Monday, December 3, 2012

Leftovers Monday

A couple of items leftover from the weekend.  First off, this little gem:
That's about an eight pound pork butt just out of the smoker, the first experiment with a new toy, picked up last week on a pretty good sale at Cabela's.  I wasn't sure that you could get that good of a "bark" on the roast (as the barbecue wizards call it) with an electric smoker.  I have gotten one with a wood fired smoker, but the type I have sucks an enormous amount of fuel and requires much more attention. 

After 10 hours in the smoker, the internal temperature wasn't perfect, but it started to rain, and this being an electric smoker, the cooking was pronounced Done.  The bone pulled right out by hand, just grabbing and pulling a little - that's always a good sign.  It pulled apart easily with a pair of forks yielding many pounds of pulled pork (didn't weigh it), so the temperature isn't all-important.  We also had a couple of turkey thighs in the smoker, which came out an hour earlier and were dinner.  At upper left, a sauce pan of low carb barbecue sauce from Blood Sugar 101.  Lunch today, dinner tonight and lots of leftovers. 

Another leftover is this excellent piece by Mark Steyn, "America Not Paying Its Fair Share".  Not nearly as tasty, but worth the read as Steyn always is.  H/T to Western Rifle Shooters Association.

The final leftover:  did you see Obama's "compromise" position?
Treasury Secretary Timothy F. Geithner presented the House speaker, John A. Boehner, a detailed proposal on Thursday to avert the year-end fiscal crisis with $1.6 trillion in tax increases over 10 years, $50 billion in immediate stimulus spending, home mortgage refinancing and a permanent end to Congressional control over statutory borrowing limits.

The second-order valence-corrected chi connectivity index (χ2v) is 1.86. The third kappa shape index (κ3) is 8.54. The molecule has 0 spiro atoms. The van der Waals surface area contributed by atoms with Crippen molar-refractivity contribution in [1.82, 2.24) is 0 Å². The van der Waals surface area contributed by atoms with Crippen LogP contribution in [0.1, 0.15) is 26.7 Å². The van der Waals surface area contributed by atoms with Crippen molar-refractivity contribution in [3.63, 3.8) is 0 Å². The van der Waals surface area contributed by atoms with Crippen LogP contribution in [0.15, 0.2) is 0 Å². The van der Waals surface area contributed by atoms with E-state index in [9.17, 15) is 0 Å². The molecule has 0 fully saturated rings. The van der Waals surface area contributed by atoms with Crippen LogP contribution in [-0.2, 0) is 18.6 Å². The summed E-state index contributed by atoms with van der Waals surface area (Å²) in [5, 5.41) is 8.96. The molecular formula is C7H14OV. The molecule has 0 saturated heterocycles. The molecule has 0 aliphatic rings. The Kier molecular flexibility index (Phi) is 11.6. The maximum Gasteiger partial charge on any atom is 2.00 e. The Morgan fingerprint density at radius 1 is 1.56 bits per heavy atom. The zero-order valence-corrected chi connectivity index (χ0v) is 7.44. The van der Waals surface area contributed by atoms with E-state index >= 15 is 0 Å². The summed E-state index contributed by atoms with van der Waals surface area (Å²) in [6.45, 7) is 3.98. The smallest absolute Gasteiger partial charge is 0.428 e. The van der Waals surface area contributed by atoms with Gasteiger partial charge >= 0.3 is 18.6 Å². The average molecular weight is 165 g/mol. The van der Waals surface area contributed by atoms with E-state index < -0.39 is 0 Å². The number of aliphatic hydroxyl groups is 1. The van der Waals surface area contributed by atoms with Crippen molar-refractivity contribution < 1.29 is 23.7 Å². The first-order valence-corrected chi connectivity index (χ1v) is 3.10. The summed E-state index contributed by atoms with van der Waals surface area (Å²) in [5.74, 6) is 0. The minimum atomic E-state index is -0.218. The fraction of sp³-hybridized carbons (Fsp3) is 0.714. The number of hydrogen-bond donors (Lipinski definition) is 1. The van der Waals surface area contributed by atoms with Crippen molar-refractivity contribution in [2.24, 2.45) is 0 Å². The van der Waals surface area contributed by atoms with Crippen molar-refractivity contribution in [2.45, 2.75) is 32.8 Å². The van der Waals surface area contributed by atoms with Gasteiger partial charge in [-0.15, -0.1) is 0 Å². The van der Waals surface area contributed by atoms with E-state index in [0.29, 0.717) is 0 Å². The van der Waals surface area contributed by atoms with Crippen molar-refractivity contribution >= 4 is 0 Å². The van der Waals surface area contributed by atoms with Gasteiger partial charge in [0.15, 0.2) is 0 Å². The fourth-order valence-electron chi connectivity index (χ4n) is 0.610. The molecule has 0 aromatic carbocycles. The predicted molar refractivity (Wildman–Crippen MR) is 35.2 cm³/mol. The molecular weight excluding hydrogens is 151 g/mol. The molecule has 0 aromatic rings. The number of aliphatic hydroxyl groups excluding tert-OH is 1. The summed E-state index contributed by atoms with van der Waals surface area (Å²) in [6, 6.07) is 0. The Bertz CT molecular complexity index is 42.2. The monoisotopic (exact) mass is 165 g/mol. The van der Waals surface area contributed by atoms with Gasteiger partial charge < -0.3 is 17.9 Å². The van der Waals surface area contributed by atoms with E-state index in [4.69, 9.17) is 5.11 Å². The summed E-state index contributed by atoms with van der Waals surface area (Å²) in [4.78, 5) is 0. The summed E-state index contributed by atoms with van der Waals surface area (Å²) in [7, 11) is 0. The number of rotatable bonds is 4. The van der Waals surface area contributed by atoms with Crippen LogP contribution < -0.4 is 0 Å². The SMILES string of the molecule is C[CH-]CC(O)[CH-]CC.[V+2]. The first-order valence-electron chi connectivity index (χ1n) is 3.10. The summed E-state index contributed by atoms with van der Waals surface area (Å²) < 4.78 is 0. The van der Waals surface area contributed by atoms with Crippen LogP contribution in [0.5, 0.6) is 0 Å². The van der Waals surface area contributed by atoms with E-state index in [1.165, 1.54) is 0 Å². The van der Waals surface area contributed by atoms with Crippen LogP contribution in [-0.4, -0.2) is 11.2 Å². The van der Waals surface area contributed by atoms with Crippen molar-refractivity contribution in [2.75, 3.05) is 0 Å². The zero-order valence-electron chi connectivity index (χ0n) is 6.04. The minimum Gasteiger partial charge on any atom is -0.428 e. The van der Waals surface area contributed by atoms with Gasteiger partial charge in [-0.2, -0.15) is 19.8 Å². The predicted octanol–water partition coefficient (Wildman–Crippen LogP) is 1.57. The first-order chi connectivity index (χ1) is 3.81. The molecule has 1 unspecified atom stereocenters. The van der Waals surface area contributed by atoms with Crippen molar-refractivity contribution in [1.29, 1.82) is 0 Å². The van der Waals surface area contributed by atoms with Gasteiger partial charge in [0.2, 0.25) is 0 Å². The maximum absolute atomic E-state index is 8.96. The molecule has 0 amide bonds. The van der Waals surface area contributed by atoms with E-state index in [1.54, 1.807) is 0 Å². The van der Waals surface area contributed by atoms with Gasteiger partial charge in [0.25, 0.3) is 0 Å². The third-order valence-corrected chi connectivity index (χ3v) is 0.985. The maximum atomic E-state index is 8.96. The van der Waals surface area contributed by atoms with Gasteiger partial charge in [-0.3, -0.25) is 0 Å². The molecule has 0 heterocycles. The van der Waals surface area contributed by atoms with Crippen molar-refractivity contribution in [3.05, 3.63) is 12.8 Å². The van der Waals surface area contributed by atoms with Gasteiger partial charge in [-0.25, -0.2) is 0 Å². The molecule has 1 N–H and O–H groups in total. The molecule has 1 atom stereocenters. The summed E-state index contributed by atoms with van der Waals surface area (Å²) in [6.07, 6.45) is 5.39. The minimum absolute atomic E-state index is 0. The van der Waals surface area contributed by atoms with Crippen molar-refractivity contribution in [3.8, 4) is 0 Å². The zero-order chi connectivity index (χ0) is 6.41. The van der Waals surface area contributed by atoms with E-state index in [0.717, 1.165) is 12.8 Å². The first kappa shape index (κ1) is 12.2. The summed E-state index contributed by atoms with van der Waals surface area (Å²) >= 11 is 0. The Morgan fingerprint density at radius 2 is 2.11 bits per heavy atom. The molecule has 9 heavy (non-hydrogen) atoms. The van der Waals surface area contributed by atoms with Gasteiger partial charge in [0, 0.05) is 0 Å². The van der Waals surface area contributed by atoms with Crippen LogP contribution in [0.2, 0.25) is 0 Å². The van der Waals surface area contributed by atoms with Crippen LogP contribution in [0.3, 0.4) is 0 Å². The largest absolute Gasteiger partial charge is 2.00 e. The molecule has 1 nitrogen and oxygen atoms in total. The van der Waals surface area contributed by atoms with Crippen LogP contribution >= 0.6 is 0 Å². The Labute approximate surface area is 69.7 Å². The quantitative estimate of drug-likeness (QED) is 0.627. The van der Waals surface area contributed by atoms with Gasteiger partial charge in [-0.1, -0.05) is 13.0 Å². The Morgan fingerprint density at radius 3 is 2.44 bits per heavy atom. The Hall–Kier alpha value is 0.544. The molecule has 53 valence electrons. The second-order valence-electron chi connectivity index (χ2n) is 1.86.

The proposal, loaded with Democratic priorities and short on detailed spending cuts, met strong Republican resistance. In exchange for locking in the $1.6 trillion in added revenues, President Obama embraced the goal of finding $400 billion in savings from Medicare and other social programs to be worked out next year, with no guarantees.
Even NPR thought this was a funny bit - Cokie Roberts explaining "well, it's a starting position".  They don't expect to get this.  It's like asking for a million dollars on a $50,000 car - show 'em you're a tough (if not clinically insane) negotiator.  To borrow a line from AJC Editorialist Kyle Wingfield:
What would be a GOP equivalent to this kind of unserious nonsense? Reason’s Peter Suderman took a pretty good stab at it on Twitter:

Republicans hear Obama’s opening bid, counter with: Eliminate the federal government, except for defense.
(Robert Ariail - - Saturday)  Or maybe better:
(Ramirez 11/29)

So tell me:  where else do you get a smoked Boston butt and a talking DC butthole in the same post?

1 comment:

  1. A permanent end to Congressional control of statutory borrowing limits? If Congress (we know Harry Reid will jump on that like Barney Frank on a teenage Congressional page) agrees to that, we might as well all lean over and kiss it goodbye. Boehner - Obama's golfing partner - bends over for this administration like a cat in heat, but hopefully not enough of Congress will go along with such a nightmare.

    It is bad enough that Congress allows this President to spend billions in any fashion and at any time he wishes (like billions in financing for "alternate energy" for the Middle Eastern muslims) and billions loaned to cronies and campaign supporters.

    To actually legislate in some fashion that Congress would no longer control _statutory_ limits would be the height of insanity. It might be time to either start looking for a cave, or considering what might be involved in AmRevII.